In our annual HealthLeaders 20, we profile individuals who are changing healthcare for the better. Some are longtime industry fixtures; others would clearly be considered outsiders. Some are revered; others would not win many popularity contests. All of them are playing a crucial role in making the healthcare industry better. This is the story of Peter Orszag.
This profile was published in the December, 2011 issue of HealthLeaders magazine.
"In these high-cost cases, the healthcare delivered is what the doctor recommends. Therefore, you won't move toward value unless you're affecting what those doctors recommend."
Peter Orszag is part of the executive team at one of the world's largest banks now, far removed from his time as director of the Congressional Budget Office and White House Budget director. But his thoughts are never too far away from healthcare. In fact, his Bloomberg View column often explores healthcare topics, and he recently was appointed to the board of The Mount Sinai Medical Center in New York.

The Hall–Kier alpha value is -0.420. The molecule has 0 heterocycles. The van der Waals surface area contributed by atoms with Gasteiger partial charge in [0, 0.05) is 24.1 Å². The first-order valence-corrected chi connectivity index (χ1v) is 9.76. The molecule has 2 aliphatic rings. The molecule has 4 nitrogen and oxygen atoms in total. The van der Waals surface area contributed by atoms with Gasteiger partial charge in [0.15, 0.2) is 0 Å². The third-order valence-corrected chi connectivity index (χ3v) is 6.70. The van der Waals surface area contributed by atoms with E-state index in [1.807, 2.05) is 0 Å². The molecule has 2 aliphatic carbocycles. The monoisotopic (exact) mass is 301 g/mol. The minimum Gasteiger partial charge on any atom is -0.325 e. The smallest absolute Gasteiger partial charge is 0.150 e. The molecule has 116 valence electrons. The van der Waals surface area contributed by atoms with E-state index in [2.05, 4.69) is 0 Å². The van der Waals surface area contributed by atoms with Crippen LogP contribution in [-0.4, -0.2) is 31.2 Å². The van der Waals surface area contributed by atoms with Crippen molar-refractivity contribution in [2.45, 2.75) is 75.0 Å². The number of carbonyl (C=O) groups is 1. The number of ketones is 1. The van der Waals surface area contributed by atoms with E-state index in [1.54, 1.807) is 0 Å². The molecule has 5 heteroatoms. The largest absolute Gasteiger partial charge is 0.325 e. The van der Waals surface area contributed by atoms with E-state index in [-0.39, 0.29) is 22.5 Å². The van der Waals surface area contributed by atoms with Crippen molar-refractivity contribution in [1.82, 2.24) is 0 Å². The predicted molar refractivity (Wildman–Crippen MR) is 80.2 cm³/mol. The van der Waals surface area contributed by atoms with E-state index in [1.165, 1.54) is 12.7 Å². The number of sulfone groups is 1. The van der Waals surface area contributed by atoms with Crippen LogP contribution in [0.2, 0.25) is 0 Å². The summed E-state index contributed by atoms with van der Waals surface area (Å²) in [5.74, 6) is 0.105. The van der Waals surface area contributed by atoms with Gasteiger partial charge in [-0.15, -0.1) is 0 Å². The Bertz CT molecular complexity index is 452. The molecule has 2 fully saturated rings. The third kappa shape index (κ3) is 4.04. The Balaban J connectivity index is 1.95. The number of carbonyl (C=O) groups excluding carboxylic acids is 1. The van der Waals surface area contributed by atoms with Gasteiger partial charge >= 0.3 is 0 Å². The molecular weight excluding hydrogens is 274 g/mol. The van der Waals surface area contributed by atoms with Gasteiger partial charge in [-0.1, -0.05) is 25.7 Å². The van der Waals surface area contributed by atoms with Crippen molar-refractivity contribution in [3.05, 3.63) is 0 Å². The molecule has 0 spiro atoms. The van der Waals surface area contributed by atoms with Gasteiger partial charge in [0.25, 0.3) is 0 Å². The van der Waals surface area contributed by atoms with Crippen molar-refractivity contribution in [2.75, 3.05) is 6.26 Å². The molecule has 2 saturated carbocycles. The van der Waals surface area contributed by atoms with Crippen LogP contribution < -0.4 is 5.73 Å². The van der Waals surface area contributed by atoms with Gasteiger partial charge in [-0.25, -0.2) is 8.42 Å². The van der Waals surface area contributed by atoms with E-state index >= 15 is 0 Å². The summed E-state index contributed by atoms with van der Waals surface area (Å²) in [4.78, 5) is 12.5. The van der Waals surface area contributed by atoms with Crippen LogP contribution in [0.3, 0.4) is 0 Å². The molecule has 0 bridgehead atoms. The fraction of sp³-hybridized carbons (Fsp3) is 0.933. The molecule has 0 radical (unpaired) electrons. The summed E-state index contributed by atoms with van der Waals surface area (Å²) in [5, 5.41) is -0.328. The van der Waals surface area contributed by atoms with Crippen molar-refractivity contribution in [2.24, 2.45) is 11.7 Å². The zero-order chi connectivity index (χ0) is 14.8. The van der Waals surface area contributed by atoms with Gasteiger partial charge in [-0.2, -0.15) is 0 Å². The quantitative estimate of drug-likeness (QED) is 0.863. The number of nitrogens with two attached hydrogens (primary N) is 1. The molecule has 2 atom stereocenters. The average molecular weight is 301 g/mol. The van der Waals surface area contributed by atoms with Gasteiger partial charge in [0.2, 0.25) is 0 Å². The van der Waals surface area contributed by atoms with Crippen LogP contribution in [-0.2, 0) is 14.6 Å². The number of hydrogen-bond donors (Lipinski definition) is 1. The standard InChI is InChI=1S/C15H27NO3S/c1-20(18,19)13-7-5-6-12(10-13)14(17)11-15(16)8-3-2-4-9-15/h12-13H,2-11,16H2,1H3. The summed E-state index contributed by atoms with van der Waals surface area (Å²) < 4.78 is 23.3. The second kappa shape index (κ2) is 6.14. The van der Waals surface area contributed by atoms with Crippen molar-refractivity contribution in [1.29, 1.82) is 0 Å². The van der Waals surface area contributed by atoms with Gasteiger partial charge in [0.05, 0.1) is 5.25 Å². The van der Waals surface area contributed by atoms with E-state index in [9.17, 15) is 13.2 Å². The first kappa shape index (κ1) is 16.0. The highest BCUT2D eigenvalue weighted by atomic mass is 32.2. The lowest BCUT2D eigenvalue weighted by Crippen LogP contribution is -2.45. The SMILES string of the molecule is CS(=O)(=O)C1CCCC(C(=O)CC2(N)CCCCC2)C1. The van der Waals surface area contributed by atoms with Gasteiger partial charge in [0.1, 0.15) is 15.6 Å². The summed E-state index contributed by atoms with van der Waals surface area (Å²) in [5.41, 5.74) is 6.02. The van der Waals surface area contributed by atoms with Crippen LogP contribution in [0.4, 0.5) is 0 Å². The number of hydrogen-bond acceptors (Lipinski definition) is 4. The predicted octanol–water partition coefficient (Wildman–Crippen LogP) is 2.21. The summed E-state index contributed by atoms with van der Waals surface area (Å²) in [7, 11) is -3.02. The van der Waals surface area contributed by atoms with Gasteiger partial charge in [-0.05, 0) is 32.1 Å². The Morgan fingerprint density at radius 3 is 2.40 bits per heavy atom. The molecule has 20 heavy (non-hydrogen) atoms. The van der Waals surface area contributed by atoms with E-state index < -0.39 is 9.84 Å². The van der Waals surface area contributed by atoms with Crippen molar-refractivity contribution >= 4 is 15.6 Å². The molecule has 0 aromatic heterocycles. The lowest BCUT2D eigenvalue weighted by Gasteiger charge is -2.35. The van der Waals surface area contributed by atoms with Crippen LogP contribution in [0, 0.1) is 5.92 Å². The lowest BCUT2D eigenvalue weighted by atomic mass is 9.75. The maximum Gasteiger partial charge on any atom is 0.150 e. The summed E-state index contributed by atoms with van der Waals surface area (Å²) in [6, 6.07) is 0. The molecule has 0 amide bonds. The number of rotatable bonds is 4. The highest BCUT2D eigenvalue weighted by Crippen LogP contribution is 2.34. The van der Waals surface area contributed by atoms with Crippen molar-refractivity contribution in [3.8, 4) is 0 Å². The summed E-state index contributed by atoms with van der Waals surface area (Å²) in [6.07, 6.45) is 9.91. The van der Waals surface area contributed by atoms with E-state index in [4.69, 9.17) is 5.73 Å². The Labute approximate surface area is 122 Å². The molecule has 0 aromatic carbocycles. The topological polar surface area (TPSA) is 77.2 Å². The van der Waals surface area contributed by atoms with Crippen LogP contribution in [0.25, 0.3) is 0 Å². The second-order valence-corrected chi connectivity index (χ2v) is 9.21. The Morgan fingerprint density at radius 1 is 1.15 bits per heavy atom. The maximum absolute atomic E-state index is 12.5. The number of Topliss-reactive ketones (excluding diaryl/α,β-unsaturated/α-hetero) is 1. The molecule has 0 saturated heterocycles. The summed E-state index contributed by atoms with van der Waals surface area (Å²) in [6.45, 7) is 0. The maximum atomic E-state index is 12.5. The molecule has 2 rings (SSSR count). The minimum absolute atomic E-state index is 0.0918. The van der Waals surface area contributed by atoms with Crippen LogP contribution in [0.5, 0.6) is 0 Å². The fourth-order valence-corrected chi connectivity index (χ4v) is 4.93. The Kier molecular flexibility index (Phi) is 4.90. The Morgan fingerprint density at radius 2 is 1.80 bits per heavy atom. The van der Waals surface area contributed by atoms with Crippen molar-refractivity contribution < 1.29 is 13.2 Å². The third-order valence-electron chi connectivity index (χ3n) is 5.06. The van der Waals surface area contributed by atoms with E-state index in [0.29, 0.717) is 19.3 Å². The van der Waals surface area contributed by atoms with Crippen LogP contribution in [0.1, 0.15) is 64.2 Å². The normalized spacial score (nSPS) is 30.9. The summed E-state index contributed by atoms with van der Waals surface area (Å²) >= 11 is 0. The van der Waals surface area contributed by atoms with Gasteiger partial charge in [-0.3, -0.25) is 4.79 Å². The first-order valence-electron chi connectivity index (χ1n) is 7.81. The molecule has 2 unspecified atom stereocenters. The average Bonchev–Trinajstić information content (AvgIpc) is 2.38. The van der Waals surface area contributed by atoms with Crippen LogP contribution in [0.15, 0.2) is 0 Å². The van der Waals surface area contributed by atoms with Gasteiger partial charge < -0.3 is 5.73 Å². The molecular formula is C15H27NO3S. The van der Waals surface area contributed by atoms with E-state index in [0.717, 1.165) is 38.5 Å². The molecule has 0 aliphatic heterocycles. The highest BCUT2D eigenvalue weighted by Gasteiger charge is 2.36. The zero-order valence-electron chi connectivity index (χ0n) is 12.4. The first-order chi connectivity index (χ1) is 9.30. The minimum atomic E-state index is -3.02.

Orszag, you might remember, was one of the chief proponents of the individual mandate being included in the legislation that became the Patient Protection and Affordable Care Act of 2010. Whether you love or hate the law, Orszag's contention that the individual mandate is the linchpin of the success or failure of the legislation has gained traction on both sides of the political aisle.
The legal ground shifts regularly under the mandate as appeals court after appeals court determines questions of its constitutionality (and reaches diametrically opposed decisions). The press breathlessly awaits and reports each decision as we now wait for the Supreme Court to decide.
Behind the scenes, Orszag and a team of advisers quietly influenced the law, especially in areas where they thought behavioral economics could play a key role. In fact, his team included Cass R. Sunstein, administrator of the White House Office of Information and Regulatory Affairs and a co-author of Nudge: Improving Decisions about Health, Wealth, and Happiness. The underpinning of that book, and much of the law, is essentially that people can be gently "nudged" into making beneficial choices for themselves and society based on the ways the choices are presented to them.